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Top Spring Clean Jobs

Signs of Spring

Starting to see signs of Spring? The beginning of the year is the perfect time to spruce up your outside space ready for the warmer months. Getting stuck in early will spread out the hard work (we know Spring cleans are a chore!) as well as giving you longer to enjoy the end results.

So roll up your sleeves and get your hands dirty with our checklist of top Spring clean jobs...

Tidy your borders

They’re probably looking a little wild and unkempt after Winter. Perk them up with a good weed. If you use a hoe, take care not to disturb any Spring Flowering bulbs nestling in the soil or any new shoots that are appearing. Afterwards, apply a generous layer of compost or manure (we love pelleted chicken manure).

Scrub your patio, decking & paths

Invest in a stiff brush and good cleaning agent. For an environmentally friendly option, try salted hot water. Remove the build up of moss and algae from your outdoor seating areas and walkways. If you’re short of time, a pressure washer will do the trick quicker! Take care; those green patches will be slippery.

Prune those perennials

Once you are sure that the risk of frost is over, cut back any perennial plants that still have old growth on them after the Winter. Take care not to cut into any new growth that may be emerging. Now is the time to divide any plants that have got too big and to plant new ones.

Sort those shrubs

Prune and tidy, making sure that dead stems are removed to allow light into the rest of the plant. Once the weather starts to warm up a bit, you can layer or take root cuttings from your mature shrubs.

Open your greenhouse

Pick a nice warm, calm day for this job. Remove your plants to a sheltered temporary home. Clean any structural parts with disinfectant. Give your greenhouse panels a good clean with a sponge and warm water. Open the vents to allow as much air through as possible. Throw away any dead or dying plants. Sweep the shelves and floors. Wash and disinfect any pots/tubs that you are thinking of replanting later in the year.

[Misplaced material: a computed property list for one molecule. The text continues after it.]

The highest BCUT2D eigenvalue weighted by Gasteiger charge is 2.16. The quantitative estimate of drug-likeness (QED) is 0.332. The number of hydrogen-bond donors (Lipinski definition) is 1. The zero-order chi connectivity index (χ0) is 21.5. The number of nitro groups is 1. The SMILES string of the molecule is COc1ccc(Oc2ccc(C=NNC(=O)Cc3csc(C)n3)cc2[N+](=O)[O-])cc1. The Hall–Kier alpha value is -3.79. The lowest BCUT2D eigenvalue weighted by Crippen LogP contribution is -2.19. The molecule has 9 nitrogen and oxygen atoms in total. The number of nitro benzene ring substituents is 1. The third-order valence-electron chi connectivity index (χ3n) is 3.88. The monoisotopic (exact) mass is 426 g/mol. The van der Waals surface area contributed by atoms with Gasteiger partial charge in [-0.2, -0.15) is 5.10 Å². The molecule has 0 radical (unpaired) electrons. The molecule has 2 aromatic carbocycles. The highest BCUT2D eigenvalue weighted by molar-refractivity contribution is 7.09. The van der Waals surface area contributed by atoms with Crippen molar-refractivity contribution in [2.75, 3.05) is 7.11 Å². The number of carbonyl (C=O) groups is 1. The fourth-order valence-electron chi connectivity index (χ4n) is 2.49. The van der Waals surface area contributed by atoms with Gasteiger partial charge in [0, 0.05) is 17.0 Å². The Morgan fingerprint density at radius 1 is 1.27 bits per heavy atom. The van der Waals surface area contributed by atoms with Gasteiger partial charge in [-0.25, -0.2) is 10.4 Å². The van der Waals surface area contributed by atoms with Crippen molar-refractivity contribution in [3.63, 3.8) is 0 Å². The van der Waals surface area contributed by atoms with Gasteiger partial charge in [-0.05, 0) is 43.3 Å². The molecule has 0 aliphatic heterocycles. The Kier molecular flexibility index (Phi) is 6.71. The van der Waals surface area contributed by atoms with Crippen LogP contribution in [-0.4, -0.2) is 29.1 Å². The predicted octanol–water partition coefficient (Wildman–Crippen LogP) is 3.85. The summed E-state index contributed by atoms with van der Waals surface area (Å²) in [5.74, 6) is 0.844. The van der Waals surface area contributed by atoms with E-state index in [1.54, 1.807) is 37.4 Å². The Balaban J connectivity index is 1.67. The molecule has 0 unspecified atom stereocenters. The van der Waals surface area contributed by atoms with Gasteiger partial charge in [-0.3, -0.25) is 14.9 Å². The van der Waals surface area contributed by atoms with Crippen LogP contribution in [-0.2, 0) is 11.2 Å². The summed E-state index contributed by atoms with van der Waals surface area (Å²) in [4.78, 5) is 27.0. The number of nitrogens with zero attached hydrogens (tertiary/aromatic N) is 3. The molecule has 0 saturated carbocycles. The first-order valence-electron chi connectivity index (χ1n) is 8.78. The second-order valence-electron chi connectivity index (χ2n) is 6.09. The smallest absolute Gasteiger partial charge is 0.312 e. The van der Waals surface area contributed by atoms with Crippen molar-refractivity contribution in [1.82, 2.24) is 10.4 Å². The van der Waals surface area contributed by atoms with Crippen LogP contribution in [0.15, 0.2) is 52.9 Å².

Love your lawn

Start by giving your lawn a good rake over, removing any ‘thatch’ (dead grass) and moss that has accumulated over the winter months. When the danger of hard frosts has passed (usually late February or March), give your grass a cut. Not too short mind! Keep the blades high for the first few goes. Try and pick a dry day to avoid bruising the tender growth.

Tame your climbers

Prune late flowering Clematis (after July) back to a pair of healthy buds 30cm from the ground. Remove all of last year’s growth even though it may be shooting, and add it to your compost heap. Prune Vines and Honeysuckles back to their woody framework and make sure that any ties are secure.

Tie & tidy!

Remove any dead or diseased branches from trees. Stake and tie anything that has been loosened by the Winter winds. Remember to burn anything that is diseased – don’t put it on your new compost heap! Tidy your roses - in sheltered places, these can now be pruned back and tidied. All roses love a good feed of well rotted horse manure in the spring!

Ornamental grasses?

Prune deciduous ornamental grasses such as Miscanthus and Molinia to the ground by removing all of the tall growths and spent flower heads that have stood through the winter. Take care not to damage any new shoots that may be piercing through the soil now.

Start a Compost Heap

Add any materials from your tidying efforts to your compost heap. If you don’t have a compost heap, start one! Have a look at our starting your compost heap article, which will help you layer your ‘ingredients’ for the best results.